How To Stop Cats Hunting

How to stop cats hunting

One of the few downsides of owning a cat is the fact that many of them like to bring their humans “gifts” in the form of a dead or worse, a half-dead animal on the doorstep.

Even a well-fed cat will do this as it is in their nature to hunt. Not only is this a huge issue for native wildlife, many of whom are already suffering the effects of increased urbanisation, but it also puts your cat at risk of injury (from said animal) poisoning and parasitic infection.

So, what can we do to stop our cats from hunting? Well, the best solution is to keep your cat indoors, and this is recommended for a number of reasons aside from the hunting issue. Outdoor cats are at greater risk of being hit by cars and making a nuisance of themselves with neighbours.

  • If you want to let your cat outside, think about installing a cat enclosure, there are a number of commercial companies who are now providing cat enclosures for cats, some portable, some fixed. Alternatively, if you or your partner are handy you can build your own.
  • Outdoor cats should be brought inside from dusk to dawn, which is when many native animals are active.
  • Fit your cat with a collar with two bells which can help to warn animals when your cat is near. Cats do sometimes manage to get around the bell on the collar by keeping their neck very still, but bells can certainly reduce your cat’s chances.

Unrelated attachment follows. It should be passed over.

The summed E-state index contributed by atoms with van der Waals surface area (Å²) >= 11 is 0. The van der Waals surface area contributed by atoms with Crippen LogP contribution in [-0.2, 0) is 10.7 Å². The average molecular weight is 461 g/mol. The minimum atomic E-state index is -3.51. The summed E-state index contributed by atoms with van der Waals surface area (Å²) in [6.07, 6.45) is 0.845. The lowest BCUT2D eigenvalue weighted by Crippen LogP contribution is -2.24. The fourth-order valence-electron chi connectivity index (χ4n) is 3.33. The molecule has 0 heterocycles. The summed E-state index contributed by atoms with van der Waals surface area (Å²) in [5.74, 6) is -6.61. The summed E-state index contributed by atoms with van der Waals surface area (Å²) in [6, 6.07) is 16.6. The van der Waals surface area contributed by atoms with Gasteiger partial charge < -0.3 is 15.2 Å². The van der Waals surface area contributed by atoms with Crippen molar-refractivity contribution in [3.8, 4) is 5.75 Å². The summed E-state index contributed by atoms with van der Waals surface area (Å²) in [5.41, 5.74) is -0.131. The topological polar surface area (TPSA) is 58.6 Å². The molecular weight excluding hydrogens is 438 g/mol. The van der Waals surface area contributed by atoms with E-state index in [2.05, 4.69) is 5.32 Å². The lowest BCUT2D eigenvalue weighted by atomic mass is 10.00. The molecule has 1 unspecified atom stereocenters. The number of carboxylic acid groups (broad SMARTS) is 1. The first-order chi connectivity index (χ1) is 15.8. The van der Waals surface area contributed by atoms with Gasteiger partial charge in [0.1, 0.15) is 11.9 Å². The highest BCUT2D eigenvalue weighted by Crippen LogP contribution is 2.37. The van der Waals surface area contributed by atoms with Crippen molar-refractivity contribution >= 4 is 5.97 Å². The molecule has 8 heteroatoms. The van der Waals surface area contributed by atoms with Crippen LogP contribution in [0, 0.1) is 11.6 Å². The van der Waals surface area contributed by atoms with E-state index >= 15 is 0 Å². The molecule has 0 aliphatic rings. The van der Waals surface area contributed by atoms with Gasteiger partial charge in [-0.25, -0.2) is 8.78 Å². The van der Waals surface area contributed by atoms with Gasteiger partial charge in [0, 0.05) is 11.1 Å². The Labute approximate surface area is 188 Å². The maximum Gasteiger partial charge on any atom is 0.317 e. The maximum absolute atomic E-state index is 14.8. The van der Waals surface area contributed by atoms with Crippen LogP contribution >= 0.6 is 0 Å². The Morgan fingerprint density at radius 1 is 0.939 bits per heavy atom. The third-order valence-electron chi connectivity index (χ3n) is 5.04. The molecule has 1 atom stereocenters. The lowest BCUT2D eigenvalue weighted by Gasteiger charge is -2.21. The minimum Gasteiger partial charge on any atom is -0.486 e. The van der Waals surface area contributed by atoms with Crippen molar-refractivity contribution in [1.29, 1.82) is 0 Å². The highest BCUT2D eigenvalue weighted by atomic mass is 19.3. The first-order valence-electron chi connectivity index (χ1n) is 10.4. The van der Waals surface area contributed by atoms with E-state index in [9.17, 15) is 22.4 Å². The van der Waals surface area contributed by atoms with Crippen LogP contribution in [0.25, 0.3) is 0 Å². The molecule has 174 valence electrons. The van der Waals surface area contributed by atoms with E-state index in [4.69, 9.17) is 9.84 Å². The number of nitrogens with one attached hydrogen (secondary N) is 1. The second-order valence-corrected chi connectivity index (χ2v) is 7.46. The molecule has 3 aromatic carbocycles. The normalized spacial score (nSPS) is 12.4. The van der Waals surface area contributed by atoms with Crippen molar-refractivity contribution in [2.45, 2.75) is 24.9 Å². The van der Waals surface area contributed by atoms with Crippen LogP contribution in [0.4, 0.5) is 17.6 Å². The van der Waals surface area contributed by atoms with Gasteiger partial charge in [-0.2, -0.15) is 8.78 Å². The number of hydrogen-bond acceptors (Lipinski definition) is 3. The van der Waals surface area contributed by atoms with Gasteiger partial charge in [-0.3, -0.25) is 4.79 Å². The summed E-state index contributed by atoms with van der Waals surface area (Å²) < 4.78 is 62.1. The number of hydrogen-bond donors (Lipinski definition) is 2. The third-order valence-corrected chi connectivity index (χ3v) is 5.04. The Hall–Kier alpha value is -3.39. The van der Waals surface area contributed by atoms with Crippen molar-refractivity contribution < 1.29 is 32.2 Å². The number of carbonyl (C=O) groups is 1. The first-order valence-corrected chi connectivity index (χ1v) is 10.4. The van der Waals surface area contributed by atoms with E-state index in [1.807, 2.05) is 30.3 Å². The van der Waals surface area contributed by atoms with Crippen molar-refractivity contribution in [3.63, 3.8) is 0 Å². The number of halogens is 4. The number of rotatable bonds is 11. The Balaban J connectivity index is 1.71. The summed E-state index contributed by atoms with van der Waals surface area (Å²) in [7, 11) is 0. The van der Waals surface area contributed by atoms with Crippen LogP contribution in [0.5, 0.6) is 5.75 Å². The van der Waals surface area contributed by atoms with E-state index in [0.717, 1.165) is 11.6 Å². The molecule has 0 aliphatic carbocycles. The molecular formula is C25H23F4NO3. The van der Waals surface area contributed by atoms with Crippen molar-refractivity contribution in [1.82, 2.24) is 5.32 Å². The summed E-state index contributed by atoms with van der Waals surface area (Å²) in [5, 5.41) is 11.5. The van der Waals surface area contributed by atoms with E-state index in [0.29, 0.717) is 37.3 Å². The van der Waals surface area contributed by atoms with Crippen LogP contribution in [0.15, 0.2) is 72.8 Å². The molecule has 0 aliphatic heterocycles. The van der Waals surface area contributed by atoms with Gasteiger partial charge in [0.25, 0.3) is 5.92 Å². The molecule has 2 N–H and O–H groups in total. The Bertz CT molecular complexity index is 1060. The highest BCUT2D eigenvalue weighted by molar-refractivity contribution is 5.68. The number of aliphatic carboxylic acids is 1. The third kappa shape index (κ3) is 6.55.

• Make sure your cat is well fed. This doesn’t guarantee he won’t hunt, but it may help reduce his urges.
  • I am not a fan of feeding native wildlife if I have a cat, but if you still want to feed birds, hang a bird feeder from a tree. If you do have a bird table, apply Vaseline to the pole to make it more difficult for your cat to climb.
  • If you have a fish pond in your garden, protect it with netting.
  • Keep compost bins well secured to prevent rodents getting in.

What should you do if your cat brings home a live animal?

This information applies to Australia only. Some countries have rabies and wild animals should not be handled where possible.

  • Remove the animal from your cat and lock him (the cat) up. Be careful handling wild animals, even small rodents can bite. Either contact WIRES or take it to your veterinarian. If it appears to be uninjured, release it back outside.
  • Don’t punish your cat. Hunting may be behaviour we don’t like, but your cat doesn’t realise he’s doing anything wrong. Avoiding hunting behaviour in the first place (by following the tips above) is the best solution.

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